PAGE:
8. I started gardening in earnest when my husband and I bought our first little house. It was then that I realized that owning a piece of land was paramount to wanting to ‘decorate’ it. This led to becoming a landscape designer over 30 years ago after being busy with Teaching Art, Photography and Fiber Art. When I got my training I realized that 80 % of my slides were of landscapes and I used to dream of doing something with the earth as I would take extended driving trips and be enchanted with the roadside tangles of natives plants. It was amazing how all those life experiences came together. I now have a 20 year old 2 acre woodland garden in Apex, NC largely comprised of the varying greens and textures of the many native and ornamental plants. I still get a thrill out of freshly dug spring dirt. The urge to get my hands dirty all times of he year is still a strong one. I will be visiting Hudson, NY for a wedding September 8th. just 2 weeks away! My Nephew who is getting married told me about you and that you may know of a garden or two in Hudson that I might be able to visit on Sunday Morning of that same weekend before my plane leaves. I will be seeing the OMI Sculpture Fields Gardens. But, any further suggestions would be greatly appreciated. Suzanne

  9. Ellen Peavey says:

    Thanks Margaret the garden is still producing and we are still canning and freezing. In the two years we have been here it is really the best garden, don’t know how we are going to out do our selves next year. We have planted a small fall garden broccoli, squash, green beans and spinach. Ellen from Georgia

  10. mike burch says:

    I have been involved with plants since 1972,and even before that as a kid.I have always been amazed at the complexities of gardening,not to mention the miracle of growth..I used to have my own nursery in Gadsden,Alabama…seems like 100 years ago…there is nothing to compare to the satisfaction of seeing a full crop of plants come to maturity and ready for sale(or even if they do not sell)…I was in the landscaping business as well in Alabama,and Florida…what a delight in improving the surroundings of a customer’s house…Now..i am retired…on disability(kidney failure,diabetes,and sarcoidosis)..gardening has saved my life…by giving me something to look forward to do.I have a small vegetable garden in my back yard..and it does keep me busy here in Ocala,Florida…It does wonders for my health..keeps me busy…and gives us wonderful veggies to eat and share with our elderly neighbors.It is such a pleasure to see the look of delight on our neighbor’s faces when we are able to give them fresh tomatoes,peppers,squash,cabbages,collards..lettuce…thank you ,Margaret..for your blog..and allowing me the pleasure of being on your e-mail list….happy gardening…oh yeah…MERRY CHRISTMAS,AND HAPPY NEW YEAR…mike burch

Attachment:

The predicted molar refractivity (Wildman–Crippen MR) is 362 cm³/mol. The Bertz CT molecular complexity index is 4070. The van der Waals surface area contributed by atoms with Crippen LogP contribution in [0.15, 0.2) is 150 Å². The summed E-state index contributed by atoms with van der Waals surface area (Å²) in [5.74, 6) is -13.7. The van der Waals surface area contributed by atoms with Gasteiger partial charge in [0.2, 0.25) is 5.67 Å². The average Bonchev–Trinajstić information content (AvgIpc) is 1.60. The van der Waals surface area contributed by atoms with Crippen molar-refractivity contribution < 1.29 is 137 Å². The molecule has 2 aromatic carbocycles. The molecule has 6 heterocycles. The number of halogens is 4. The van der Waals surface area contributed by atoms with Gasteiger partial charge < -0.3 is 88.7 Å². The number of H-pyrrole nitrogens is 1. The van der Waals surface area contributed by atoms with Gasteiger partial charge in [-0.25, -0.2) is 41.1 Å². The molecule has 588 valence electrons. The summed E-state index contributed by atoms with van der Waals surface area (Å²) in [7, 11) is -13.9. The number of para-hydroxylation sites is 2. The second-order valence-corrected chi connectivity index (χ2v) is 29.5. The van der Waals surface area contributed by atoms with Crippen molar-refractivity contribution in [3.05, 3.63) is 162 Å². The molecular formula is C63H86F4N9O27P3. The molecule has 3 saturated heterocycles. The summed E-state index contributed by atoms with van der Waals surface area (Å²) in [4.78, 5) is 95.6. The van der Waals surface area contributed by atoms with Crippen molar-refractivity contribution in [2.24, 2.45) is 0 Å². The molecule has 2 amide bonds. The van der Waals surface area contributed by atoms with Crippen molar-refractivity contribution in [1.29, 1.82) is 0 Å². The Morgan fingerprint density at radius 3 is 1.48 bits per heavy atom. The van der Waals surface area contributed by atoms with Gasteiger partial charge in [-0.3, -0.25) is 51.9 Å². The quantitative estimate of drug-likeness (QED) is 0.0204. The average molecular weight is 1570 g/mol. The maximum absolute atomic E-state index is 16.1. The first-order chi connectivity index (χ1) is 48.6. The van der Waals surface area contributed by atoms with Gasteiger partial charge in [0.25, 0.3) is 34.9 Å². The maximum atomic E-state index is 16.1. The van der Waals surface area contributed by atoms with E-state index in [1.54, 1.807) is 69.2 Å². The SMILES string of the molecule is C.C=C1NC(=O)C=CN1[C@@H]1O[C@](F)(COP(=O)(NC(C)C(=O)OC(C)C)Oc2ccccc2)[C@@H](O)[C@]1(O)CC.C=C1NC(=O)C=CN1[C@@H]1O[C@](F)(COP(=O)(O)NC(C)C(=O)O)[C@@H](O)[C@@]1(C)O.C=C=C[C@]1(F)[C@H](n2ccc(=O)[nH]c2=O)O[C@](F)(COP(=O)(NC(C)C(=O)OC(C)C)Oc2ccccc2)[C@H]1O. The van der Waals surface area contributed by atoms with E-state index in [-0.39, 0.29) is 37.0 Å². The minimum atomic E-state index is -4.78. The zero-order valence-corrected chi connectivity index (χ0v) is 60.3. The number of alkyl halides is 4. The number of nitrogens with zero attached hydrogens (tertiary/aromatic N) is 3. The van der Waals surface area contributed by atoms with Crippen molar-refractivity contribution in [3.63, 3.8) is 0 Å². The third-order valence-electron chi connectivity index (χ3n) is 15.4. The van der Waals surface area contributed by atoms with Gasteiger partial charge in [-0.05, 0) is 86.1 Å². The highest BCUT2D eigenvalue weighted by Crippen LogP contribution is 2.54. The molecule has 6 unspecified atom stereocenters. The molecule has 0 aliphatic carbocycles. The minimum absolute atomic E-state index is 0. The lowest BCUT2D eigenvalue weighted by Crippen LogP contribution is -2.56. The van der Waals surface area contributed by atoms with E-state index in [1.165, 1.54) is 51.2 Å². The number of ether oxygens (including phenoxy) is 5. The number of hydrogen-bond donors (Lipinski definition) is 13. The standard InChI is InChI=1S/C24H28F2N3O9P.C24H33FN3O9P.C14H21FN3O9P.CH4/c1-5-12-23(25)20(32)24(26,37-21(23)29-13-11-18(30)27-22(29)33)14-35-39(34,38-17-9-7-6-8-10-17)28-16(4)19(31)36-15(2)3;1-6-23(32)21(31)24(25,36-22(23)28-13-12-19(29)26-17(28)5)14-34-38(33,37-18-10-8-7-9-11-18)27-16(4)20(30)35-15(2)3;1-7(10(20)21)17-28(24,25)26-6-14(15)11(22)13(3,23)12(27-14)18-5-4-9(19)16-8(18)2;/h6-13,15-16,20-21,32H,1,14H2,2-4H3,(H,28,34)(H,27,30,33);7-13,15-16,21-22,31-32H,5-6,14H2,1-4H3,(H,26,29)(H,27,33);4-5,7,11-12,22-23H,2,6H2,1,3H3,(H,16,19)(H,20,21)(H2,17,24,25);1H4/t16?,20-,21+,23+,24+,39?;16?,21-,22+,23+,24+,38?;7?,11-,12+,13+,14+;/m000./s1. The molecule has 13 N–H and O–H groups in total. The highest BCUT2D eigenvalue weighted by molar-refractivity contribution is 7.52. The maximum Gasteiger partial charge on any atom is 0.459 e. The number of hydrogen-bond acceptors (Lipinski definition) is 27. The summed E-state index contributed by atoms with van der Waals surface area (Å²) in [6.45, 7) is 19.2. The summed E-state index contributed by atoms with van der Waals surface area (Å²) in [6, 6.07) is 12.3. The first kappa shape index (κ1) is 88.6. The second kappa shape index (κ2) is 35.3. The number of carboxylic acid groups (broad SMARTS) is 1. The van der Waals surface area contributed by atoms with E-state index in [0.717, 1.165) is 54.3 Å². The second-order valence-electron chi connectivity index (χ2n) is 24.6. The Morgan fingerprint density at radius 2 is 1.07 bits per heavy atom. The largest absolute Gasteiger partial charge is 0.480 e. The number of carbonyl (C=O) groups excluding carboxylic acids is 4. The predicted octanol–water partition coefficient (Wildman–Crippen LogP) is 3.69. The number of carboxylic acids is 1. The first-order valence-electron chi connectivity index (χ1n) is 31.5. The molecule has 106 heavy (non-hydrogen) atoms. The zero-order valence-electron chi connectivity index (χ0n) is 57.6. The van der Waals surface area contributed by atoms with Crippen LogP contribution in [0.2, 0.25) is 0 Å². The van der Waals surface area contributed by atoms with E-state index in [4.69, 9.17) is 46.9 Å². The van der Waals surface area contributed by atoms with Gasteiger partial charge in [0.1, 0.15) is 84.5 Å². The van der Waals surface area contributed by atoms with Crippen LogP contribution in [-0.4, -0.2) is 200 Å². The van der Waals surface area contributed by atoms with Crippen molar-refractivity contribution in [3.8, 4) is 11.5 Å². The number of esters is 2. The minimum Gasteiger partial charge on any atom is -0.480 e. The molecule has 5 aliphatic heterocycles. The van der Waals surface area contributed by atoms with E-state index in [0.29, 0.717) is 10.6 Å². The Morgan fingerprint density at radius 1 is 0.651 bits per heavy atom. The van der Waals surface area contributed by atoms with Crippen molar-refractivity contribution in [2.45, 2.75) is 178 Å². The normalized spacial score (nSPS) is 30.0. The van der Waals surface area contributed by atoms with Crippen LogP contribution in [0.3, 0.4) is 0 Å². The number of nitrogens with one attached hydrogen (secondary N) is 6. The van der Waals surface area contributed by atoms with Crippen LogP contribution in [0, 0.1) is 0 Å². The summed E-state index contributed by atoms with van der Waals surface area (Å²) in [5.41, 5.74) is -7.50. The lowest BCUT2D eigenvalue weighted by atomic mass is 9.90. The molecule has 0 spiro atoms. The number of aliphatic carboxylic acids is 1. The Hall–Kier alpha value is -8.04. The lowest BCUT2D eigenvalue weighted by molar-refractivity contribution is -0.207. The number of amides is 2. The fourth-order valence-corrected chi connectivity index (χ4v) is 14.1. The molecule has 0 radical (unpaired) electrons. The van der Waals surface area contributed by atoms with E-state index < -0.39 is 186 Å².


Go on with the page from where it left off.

1. margaret says:

      Thanks for saying hello today, Mike, and sharing your story. I agree: gardening keeps me going, too. Merry, happy to you to, and here’s to a great season ahead!

  11. Fran hamburg says:

    I grew up in the. Bronx without much green around, but vividly remember summers in he Catskills where the smell of Pine trees after a summer rain stayed with me and led me many years later to a piece of land in the Berkshires where I have gardened happily for over thirty years.
    Gardening brings me back to myself and to a connection with something beyond my own concerns .
    I can’t imagine a life without it!
    And while I don’t jump out of bed at 7am to poke around the way I used to , I am still out there every day, weeding, watering and dreaming.

    Thank you Margaret for your wonderful words and inspiration!

  12. Judy Kelley says:

    When I owned my first little house after college and planted a pot of yellow marigolds on the back steps, I knew I was in it for life. I come by gardening naturally from my grandmother who grew flowers & veggies on an Illinois farm. My grandad took my sister and I, city kids, out to the garden and dug up potatoes and we were amazed. I’m drawn to the garden as a place to be creative, enjoy the birds ( I love hummers!) and get out of my own way for a while. And just breathe! Judy

  13. When I was 12 my parents moved our family from inner city Houston to a tiny town in the middle of nowhere on six acres. We had every animal you can think of, and of course a garden. I loved working with my parents and growing food. One year we had so many potatoes I remember storing them under our beds on sheets of newspaper. We picked wild blackberries in the ditches on the sides of the railroad tracks and mom made cobbler. I have always had fond memories of those years and longed to grow something to eat. I tried many times only to not stick with it long enough. I am a mom of six and have been busy over the years with their activities. I put off gardening but always wanted to do it. This past year I finally did it and have successfully gardened for a whole year! I love it! I have grown tomatoes, okra, broccoli, kale, swiss chard, spinach, peas, peppers, beans, strawberries, berries, oranges, onions and lots of herbs. There is always something new in my garden and it so freely gives. I feel closer to God and I love being able to feed my family and others with the most healthy food on earth. The power of greens! Planting from seeds is the best too, as a seedling struggles and breaks through I love to watch the miracle of growth begin.